NEW ORLEANS, DAY THREE
WEDNESDAY, 21 DECEMBER 2011
WEDNESDAY, 21 DECEMBER 2011
OK, there's not really any way to make this post fit the "faith and art" theme of this blog! -- except to say that God's creation really does lick art hollow sometimes. After that very disappointing visit to the New Orleans Museum of "Art" yesterday (quotation marks mine), as we set out on the swamp tour into the misty beauty of the bayous, I said, "Wow, forget about art."
But as usual, it's not that simple.
We had a most marvelous day, photographing egrets, herons, turtles, and alligators. We didn't see any big alligators; they're asleep for the winter already. The more energetic young ones stay out and about when it is so cold that the great-granddaddies cannot function. Alligators don't technically hibernate, but they sleep all winter with a heartbeat of one pulse every 3 or 4 minutes! Their metabolisms slow down so much during that time that they can't eat: even if you forced food into their mouths, they wouldn't have enough energy to swallow it. Anyway, we only saw those that were about 4 feet long or less.
The really fun surprise came at the end of the trip, when the “captain” of our little tour boat pulled a baby alligator out of a bucket and handed it around! It's belly was extremely soft, like the most expensive leather. Its little throat was smooth, delicate, and fragile. It has a “nictitating membrane,” like a transparent eyelid, that acts as a windshield wiper over its profound bronze eye. I held the little guy on my shoulder and stared into his ancient face.
Because of that, and all the beauty of wind, sun, and water, this day was much more enjoyable than our visit to the boring art museum the day before, which is what led me to say that “nature beats art.”
But there is a problem. What we enjoyed was not really “nature.” Some of the time we cruised on the bayous—natural, endless waterways that flow into one another all over the word—but some of the time we were on man-made canals. And on Friday, we watched an I-Max movie at the Aquarium of the Americas that explained how the canals and levees have contributed to the depletion of wetlands, which used to protect New Orleans from the full force of hurricanes. In other words, the devastation of Hurricane Katrina was in large part due to the ill effects of human “artistry” on the landscape: canals that bring in salt water and kill the trees (leading to severe erosion), levees that prevent annual flooding (leading to conservation of the silt and topsoil that used to flow down the Mississippi and build up the wetlands). So the temporary comfort of protecting New Orleans from little floods and the commercial benefits of canal-building contributed to a much bigger disaster.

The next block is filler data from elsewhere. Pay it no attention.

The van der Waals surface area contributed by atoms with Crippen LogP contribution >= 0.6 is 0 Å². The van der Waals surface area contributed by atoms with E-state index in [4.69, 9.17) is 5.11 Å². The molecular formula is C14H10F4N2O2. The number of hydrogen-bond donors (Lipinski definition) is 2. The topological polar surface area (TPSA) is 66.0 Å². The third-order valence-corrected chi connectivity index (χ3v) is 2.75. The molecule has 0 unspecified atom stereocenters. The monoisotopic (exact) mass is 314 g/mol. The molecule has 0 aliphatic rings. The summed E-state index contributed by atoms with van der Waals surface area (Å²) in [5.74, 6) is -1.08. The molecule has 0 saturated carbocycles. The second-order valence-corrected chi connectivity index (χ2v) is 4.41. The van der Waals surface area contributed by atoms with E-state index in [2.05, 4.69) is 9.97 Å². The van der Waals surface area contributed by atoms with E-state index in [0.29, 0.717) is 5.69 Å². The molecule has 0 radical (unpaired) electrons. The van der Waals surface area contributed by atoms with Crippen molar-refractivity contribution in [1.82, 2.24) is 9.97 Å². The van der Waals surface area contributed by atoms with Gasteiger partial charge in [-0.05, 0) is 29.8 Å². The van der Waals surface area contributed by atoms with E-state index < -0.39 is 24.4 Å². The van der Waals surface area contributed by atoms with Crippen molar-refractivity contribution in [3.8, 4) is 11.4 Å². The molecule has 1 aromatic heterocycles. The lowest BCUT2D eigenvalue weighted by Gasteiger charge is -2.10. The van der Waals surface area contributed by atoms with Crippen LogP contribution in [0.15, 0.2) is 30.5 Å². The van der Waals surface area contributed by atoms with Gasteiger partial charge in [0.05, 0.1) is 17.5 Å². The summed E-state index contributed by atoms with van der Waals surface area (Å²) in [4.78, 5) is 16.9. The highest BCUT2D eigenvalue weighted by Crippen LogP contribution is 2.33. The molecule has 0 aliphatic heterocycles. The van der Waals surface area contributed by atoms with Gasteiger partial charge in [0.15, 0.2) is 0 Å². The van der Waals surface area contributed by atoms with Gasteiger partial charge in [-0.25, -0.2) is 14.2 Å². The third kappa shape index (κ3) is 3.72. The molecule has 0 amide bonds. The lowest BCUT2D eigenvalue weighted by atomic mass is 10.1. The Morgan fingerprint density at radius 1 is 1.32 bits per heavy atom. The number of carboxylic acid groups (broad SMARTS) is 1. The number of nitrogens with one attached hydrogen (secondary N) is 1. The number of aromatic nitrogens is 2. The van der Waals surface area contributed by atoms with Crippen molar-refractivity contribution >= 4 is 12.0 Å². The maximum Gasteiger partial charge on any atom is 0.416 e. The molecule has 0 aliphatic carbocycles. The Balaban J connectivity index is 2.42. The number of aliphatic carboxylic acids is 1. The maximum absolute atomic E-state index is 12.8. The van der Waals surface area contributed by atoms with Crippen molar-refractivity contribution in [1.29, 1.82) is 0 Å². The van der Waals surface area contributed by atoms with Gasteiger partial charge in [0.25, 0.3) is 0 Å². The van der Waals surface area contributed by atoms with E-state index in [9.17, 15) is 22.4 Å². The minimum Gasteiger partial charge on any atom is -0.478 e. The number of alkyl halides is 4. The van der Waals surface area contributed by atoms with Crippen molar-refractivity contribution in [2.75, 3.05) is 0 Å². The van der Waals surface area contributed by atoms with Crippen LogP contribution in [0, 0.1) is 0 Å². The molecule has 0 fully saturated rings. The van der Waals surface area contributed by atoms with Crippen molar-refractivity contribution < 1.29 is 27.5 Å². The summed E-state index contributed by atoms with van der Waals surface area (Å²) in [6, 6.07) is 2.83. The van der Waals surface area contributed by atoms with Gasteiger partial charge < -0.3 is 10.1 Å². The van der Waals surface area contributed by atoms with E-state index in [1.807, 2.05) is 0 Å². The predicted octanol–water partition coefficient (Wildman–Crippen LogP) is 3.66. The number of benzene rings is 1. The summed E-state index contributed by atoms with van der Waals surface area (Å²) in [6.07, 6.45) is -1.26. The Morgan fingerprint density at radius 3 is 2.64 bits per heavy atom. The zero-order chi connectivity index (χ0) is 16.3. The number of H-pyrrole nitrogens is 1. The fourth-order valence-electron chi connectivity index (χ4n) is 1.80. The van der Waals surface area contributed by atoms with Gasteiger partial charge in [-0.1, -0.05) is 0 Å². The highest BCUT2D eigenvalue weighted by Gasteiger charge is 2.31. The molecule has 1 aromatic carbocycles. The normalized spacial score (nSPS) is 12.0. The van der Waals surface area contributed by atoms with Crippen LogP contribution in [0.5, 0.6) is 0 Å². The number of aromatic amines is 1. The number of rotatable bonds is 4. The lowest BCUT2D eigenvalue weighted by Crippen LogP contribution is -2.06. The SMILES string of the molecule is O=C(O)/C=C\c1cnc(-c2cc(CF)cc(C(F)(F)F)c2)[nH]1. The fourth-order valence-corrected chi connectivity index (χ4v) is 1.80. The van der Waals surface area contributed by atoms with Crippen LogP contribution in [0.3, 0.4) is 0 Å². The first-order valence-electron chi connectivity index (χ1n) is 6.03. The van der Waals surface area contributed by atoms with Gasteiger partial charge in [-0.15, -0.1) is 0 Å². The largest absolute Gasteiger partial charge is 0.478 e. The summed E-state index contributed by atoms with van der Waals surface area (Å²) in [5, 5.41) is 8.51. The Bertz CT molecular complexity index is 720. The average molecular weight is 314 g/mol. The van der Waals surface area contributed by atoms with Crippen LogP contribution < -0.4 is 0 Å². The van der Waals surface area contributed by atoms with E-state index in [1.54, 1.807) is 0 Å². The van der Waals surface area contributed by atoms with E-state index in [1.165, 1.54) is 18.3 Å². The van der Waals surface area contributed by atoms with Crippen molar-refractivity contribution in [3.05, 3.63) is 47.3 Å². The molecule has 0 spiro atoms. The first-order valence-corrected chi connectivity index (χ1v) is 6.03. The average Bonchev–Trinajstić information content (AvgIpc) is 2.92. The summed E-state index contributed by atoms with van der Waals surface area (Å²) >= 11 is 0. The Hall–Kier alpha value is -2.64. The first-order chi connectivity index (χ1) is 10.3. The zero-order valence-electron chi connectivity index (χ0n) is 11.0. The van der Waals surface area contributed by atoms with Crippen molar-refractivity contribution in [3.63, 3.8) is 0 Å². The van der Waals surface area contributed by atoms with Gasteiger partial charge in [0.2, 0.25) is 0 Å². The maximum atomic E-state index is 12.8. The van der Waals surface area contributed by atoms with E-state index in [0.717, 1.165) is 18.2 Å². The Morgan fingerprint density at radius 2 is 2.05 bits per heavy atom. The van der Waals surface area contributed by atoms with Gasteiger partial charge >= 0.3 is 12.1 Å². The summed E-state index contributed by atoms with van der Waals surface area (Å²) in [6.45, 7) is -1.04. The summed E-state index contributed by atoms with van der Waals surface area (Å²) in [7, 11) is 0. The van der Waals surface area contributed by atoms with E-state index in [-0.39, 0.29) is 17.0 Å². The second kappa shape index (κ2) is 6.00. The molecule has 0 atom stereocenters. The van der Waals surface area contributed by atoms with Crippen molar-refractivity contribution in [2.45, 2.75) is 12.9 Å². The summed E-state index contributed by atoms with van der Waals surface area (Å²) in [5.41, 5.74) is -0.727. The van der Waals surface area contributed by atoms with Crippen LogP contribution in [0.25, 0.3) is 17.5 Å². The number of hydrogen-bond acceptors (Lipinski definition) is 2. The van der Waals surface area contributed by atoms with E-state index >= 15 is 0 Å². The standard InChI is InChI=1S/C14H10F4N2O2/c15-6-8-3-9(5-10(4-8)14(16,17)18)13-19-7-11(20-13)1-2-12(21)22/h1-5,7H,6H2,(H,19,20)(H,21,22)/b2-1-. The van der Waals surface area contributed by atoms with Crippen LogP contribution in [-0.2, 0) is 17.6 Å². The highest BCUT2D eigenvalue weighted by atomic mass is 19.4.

The wetlands are still forming, but they are just in a low, narrow line at the very tip of the Mississippi, rather than spread across hundreds of acres of the Delta. The movie we watched talked about lots of things that can be done to rebuild the wetlands. All of that was interesting and challenging. But the way this whole thing affected me was to shock me a bit, that the so-called “nature” I was enjoying more than “art” was not only largely artificial, but even detrimental to itself in the long run. That's depressing.
I still enjoyed playing with the baby alligator.